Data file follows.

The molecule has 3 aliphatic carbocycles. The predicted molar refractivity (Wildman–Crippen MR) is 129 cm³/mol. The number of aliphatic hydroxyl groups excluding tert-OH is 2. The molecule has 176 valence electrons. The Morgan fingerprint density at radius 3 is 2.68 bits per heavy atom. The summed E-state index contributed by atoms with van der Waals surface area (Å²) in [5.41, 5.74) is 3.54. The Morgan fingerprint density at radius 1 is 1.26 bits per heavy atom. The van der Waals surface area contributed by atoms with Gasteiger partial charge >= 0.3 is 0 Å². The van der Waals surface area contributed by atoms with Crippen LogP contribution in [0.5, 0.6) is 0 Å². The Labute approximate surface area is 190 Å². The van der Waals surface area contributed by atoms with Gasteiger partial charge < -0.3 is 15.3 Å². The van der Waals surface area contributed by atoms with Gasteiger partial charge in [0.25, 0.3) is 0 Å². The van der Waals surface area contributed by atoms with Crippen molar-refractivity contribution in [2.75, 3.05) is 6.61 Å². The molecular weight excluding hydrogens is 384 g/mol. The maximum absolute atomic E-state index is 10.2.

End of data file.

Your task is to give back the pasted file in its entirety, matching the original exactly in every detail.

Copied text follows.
The molecule has 3 aliphatic carbocycles. The predicted molar refractivity (Wildman–Crippen MR) is 129 cm³/mol. The number of aliphatic hydroxyl groups excluding tert-OH is 2. The molecule has 176 valence electrons. The Morgan fingerprint density at radius 3 is 2.68 bits per heavy atom. The summed E-state index contributed by atoms with van der Waals surface area (Å²) in [5.41, 5.74) is 3.54. The Morgan fingerprint density at radius 1 is 1.26 bits per heavy atom. The van der Waals surface area contributed by atoms with Gasteiger partial charge >= 0.3 is 0 Å². The van der Waals surface area contributed by atoms with Crippen LogP contribution in [0.5, 0.6) is 0 Å². The Labute approximate surface area is 190 Å². The van der Waals surface area contributed by atoms with Gasteiger partial charge < -0.3 is 15.3 Å². The van der Waals surface area contributed by atoms with Gasteiger partial charge in [0.25, 0.3) is 0 Å². The van der Waals surface area contributed by atoms with Crippen molar-refractivity contribution in [2.75, 3.05) is 6.61 Å². The molecular weight excluding hydrogens is 384 g/mol. The maximum absolute atomic E-state index is 10.2.